Dr Andrea Waylen, who led the study, said: "More than half the films shown in the UK that contain smoking are rated 15 or below, so children and young teenagers are clearly exposed.

"Our results confirm an association between this exposure and youth smoking in this country, indicating that raising the certification to 18 in the UK is likely to lower smoking rates among youth.

"Given that smoking depictions in films are not consistent with the ban on smoking in public places in the UK and that the relationship may be causal, a precautionary principle should be pursued.

"Films ought to be rated by exposure to smoking in the same way that they are currently rated by levels of violence."

An editorial, also published in Thorax, by Dr Ailsa Lyons and Professor John Britton, from the UK Centre for Tobacco Control Studies, said: "Protecting children from an exposure so potentially damaging is a national governmental responsibility and the solution to the problem is simple - for the UK and indeed other film classification agencies to apply a default 18 classification on all films containing smoking. …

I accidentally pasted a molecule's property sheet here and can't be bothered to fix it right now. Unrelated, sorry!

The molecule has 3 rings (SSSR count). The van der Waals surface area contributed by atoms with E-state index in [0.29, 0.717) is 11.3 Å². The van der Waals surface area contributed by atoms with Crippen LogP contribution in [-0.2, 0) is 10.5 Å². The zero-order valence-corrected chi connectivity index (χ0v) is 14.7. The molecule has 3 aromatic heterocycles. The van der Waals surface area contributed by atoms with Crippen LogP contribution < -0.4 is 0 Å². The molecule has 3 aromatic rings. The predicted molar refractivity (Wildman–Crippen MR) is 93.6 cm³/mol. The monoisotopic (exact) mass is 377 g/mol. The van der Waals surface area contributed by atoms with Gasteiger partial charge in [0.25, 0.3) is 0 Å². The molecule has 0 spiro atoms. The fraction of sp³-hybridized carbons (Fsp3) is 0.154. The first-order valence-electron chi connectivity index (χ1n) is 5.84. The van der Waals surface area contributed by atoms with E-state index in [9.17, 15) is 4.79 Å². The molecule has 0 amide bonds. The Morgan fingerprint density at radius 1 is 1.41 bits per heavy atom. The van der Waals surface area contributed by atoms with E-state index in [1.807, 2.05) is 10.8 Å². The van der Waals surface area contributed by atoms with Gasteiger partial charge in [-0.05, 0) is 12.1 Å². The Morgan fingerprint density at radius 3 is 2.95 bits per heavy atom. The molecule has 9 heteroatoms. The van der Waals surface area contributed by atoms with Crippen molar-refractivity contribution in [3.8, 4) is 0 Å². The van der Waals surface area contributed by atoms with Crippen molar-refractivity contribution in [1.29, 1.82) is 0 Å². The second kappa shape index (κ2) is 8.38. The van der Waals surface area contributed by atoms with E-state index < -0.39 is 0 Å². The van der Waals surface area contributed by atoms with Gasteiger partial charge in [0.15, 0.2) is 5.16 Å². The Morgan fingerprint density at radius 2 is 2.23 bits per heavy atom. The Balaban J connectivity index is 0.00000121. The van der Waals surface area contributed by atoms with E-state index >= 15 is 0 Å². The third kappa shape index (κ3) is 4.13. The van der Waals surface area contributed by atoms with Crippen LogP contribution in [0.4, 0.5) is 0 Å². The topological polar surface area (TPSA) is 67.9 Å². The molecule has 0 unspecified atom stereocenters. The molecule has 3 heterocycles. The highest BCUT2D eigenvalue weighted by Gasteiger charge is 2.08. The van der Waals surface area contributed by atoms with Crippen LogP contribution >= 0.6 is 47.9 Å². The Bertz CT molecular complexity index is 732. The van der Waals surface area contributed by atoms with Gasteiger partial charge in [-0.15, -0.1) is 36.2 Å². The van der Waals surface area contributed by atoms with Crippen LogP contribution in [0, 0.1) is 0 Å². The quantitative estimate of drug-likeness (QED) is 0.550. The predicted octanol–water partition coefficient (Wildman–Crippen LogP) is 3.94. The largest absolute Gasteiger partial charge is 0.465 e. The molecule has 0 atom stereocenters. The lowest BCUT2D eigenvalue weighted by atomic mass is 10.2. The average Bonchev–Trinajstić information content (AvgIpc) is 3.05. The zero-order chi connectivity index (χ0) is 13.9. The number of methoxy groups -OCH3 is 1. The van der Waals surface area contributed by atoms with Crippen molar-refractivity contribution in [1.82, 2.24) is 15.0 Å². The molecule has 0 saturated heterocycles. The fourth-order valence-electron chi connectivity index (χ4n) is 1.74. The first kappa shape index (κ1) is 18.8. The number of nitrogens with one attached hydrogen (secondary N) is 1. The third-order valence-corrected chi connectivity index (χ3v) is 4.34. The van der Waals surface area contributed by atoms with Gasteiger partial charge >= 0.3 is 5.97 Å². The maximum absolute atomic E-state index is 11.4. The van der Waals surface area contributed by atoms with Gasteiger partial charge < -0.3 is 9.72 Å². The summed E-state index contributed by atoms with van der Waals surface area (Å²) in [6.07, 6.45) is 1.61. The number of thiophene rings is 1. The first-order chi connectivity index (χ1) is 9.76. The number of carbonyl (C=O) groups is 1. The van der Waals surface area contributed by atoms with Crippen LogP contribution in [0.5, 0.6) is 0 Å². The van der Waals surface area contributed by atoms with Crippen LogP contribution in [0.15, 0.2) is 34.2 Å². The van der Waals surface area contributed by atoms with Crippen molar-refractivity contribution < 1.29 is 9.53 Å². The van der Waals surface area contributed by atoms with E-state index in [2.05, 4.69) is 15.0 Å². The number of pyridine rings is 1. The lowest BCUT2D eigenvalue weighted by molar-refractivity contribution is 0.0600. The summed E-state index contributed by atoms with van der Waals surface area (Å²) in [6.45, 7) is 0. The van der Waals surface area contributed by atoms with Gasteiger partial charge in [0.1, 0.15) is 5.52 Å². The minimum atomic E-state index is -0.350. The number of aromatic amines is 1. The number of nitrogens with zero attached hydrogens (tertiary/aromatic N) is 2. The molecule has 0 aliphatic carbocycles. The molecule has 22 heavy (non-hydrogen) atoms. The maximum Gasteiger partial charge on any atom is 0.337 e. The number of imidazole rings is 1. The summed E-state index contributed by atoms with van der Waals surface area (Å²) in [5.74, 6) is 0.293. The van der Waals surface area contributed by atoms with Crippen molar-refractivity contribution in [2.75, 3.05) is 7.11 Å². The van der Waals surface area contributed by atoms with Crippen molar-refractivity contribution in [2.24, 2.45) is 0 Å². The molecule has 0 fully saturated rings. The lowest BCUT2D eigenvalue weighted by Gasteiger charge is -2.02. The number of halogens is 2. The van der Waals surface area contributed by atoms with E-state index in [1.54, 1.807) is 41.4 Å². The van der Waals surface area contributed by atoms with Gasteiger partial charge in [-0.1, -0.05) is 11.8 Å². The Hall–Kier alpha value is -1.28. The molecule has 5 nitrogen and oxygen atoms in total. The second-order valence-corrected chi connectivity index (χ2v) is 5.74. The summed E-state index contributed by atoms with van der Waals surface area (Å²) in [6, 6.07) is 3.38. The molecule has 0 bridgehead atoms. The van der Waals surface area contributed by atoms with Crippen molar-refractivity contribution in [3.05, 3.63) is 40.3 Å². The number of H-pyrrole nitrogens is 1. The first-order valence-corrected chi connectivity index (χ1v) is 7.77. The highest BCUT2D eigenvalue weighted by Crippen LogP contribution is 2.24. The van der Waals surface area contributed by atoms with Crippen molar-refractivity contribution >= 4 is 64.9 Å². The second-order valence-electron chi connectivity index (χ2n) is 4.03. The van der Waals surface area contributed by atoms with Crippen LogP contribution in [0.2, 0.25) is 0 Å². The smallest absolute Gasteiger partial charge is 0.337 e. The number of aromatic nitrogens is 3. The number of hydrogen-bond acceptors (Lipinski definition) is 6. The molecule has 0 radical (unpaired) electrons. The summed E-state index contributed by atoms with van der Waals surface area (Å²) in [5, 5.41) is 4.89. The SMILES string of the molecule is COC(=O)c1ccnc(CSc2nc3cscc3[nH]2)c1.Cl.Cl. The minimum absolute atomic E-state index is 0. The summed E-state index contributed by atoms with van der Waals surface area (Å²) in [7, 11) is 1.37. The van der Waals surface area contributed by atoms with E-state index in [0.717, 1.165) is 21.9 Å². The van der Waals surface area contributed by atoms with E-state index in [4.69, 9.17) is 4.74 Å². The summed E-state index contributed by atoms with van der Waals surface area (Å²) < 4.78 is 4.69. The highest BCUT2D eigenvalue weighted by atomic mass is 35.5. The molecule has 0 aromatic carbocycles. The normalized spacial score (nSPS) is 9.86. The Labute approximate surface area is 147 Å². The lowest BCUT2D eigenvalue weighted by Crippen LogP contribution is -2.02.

The rest of this article is only available to active members of Questia

Sign up now for a free, 1-day trial and receive full access to:

  • Questia's entire collection
  • Automatic bibliography creation
  • More helpful research tools like notes, citations, and highlights
  • Ad-free environment

Already a member? Log in now.

Notes for this article

Add a new note
If you are trying to select text to create highlights or citations, remember that you must now click or tap on the first word, and then click or tap on the last word.